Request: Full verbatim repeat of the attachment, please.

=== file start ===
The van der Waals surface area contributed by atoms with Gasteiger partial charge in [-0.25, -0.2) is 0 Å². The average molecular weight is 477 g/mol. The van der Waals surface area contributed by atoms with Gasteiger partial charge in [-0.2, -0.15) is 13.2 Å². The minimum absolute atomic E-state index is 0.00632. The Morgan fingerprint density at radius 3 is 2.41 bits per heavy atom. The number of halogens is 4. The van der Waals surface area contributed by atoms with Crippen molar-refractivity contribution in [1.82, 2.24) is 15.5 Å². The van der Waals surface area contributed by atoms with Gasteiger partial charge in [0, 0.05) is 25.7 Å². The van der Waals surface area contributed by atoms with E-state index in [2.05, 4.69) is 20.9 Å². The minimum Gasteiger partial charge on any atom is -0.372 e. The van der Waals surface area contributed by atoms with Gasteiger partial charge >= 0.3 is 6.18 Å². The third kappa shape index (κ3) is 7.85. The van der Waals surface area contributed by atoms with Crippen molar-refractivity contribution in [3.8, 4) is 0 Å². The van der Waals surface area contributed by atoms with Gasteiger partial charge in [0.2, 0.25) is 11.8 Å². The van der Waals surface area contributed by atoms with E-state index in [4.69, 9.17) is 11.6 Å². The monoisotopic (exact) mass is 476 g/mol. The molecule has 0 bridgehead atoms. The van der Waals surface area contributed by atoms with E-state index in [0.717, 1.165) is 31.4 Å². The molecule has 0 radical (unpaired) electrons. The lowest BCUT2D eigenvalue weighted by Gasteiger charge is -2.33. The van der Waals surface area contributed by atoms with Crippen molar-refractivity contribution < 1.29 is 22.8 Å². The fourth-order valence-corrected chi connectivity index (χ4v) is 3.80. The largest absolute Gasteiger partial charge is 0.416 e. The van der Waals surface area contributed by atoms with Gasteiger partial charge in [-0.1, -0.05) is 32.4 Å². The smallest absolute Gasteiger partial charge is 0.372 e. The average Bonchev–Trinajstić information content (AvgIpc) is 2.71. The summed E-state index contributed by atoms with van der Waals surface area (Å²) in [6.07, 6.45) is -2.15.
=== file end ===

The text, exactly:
The van der Waals surface area contributed by atoms with Gasteiger partial charge in [-0.25, -0.2) is 0 Å². The average molecular weight is 477 g/mol. The van der Waals surface area contributed by atoms with Gasteiger partial charge in [-0.2, -0.15) is 13.2 Å². The minimum absolute atomic E-state index is 0.00632. The Morgan fingerprint density at radius 3 is 2.41 bits per heavy atom. The number of halogens is 4. The van der Waals surface area contributed by atoms with Crippen molar-refractivity contribution in [1.82, 2.24) is 15.5 Å². The van der Waals surface area contributed by atoms with Gasteiger partial charge in [0, 0.05) is 25.7 Å². The van der Waals surface area contributed by atoms with E-state index in [2.05, 4.69) is 20.9 Å². The minimum Gasteiger partial charge on any atom is -0.372 e. The van der Waals surface area contributed by atoms with Gasteiger partial charge >= 0.3 is 6.18 Å². The third kappa shape index (κ3) is 7.85. The van der Waals surface area contributed by atoms with Crippen molar-refractivity contribution in [3.8, 4) is 0 Å². The van der Waals surface area contributed by atoms with Gasteiger partial charge in [0.2, 0.25) is 11.8 Å². The van der Waals surface area contributed by atoms with E-state index in [4.69, 9.17) is 11.6 Å². The monoisotopic (exact) mass is 476 g/mol. The molecule has 0 bridgehead atoms. The van der Waals surface area contributed by atoms with E-state index in [0.717, 1.165) is 31.4 Å². The molecule has 0 radical (unpaired) electrons. The lowest BCUT2D eigenvalue weighted by Gasteiger charge is -2.33. The van der Waals surface area contributed by atoms with Crippen molar-refractivity contribution < 1.29 is 22.8 Å². The fourth-order valence-corrected chi connectivity index (χ4v) is 3.80. The largest absolute Gasteiger partial charge is 0.416 e. The van der Waals surface area contributed by atoms with Gasteiger partial charge in [-0.1, -0.05) is 32.4 Å². The smallest absolute Gasteiger partial charge is 0.372 e. The average Bonchev–Trinajstić information content (AvgIpc) is 2.71. The summed E-state index contributed by atoms with van der Waals surface area (Å²) in [6.07, 6.45) is -2.15.